Multi-Factor Authentication set up guide

Microsoft Authenticator on phone

Multi-Factor Authentication (MFA) is rapidly becoming a standard security feature when you need to access your data. This guide outlines the popular options you have available to set yourself up and feel safe knowing that your data is protected.

1. Check that MFA is available

Next time you log in to the site you need to securely access, check the security settings and switch it on if it's available. From there you can set up MFA with your mobile device handy. You may be able to add more than one MFA option which is great - if your phone isn't available then it's a handy back up  if you can authenticate via email instead.

2. What is the Authentication Factor?

There are a few common ways that MFA helps you gain access. After you submit your username and password on a site, you'll be prompted to enter a code which once submitted, will grant you access. Depending on what the owner of the website offers, this code is a random one-off time-sensitive code that can reach you in a variety of ways:

  • Via an Authenticator App on your phone - of all three this is the most secure option which we recommend you activate every time it's available
  • A call or SMS sent to your mobile phone
  • An email sent to the email address you nominate
3. Setting up & using Authenticator Apps

There's a growing number of Authenticator Apps available. Some organizations offer their own authentication app (Macquarie & Suncorp bank for example), but there are many available that authenticate your access for an extended range of secure sites. Microsoft Authenticator, Google Authenticator & Authy are the most well known. Choose from the options below to access the set up and user instructions.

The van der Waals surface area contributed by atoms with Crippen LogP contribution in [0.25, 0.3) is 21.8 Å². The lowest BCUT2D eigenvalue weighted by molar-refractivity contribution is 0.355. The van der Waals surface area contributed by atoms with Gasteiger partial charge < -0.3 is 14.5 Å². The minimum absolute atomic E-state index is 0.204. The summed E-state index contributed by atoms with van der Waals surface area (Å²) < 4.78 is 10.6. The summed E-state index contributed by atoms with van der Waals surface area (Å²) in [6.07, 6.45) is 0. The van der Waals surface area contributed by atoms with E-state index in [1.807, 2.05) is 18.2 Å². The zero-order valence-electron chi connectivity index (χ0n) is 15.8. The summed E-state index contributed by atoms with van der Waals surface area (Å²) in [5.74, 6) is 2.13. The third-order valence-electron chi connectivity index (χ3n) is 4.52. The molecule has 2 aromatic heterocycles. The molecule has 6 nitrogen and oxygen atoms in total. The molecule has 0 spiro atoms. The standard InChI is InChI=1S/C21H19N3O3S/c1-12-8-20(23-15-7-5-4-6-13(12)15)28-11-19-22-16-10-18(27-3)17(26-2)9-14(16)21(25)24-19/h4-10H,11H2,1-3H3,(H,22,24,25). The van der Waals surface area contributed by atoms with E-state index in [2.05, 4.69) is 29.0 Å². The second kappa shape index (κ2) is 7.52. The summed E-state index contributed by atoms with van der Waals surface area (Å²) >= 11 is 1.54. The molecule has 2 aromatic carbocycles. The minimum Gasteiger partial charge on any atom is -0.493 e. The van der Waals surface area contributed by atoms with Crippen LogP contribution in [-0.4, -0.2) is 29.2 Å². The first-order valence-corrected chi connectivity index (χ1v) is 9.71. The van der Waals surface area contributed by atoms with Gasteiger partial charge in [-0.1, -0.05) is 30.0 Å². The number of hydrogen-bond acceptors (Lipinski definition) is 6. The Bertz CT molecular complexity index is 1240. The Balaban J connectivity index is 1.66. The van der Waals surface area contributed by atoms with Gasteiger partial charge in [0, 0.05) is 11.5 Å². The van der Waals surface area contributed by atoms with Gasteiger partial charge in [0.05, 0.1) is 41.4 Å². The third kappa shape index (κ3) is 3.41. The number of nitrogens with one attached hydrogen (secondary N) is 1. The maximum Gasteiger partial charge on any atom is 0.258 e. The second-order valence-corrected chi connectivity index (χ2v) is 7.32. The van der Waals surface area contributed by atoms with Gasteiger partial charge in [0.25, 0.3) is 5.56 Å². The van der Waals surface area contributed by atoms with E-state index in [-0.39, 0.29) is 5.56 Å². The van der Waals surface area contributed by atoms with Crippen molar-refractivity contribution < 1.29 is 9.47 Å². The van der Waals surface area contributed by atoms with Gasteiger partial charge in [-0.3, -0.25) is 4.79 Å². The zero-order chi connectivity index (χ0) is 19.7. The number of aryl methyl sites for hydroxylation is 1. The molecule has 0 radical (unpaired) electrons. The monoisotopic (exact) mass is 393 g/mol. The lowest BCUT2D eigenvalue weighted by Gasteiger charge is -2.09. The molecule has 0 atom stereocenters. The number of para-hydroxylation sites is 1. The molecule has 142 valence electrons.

Microsoft Authenticator icon
Microsoft Authenticator
Google-icon-3
Google Authenticator
authy-logo-png-transparent
Authy
4. SMS/call authentication

Add your mobile phone number to your security settings when you next log in. As long as MFA is switched on, every time you attempt to log in, you'll automatically be sent (or prompted to be sent) an SMS with a code. Enter this code on the site and you'll be granted access.

5. Email authentication

Similar to SMS authentication, as long as MFA is switched on, every time you attempt to log in, you'll automatically be sent (or prompted to be sent) an email with a code. Enter this code on the site and you can successfully log in.
This type of authentication is not as secure as SMS - if your email address has been hacked, then the code could be visible to the hacker. We recommend you provide an alternative email address in your security settings which the code can be sent to.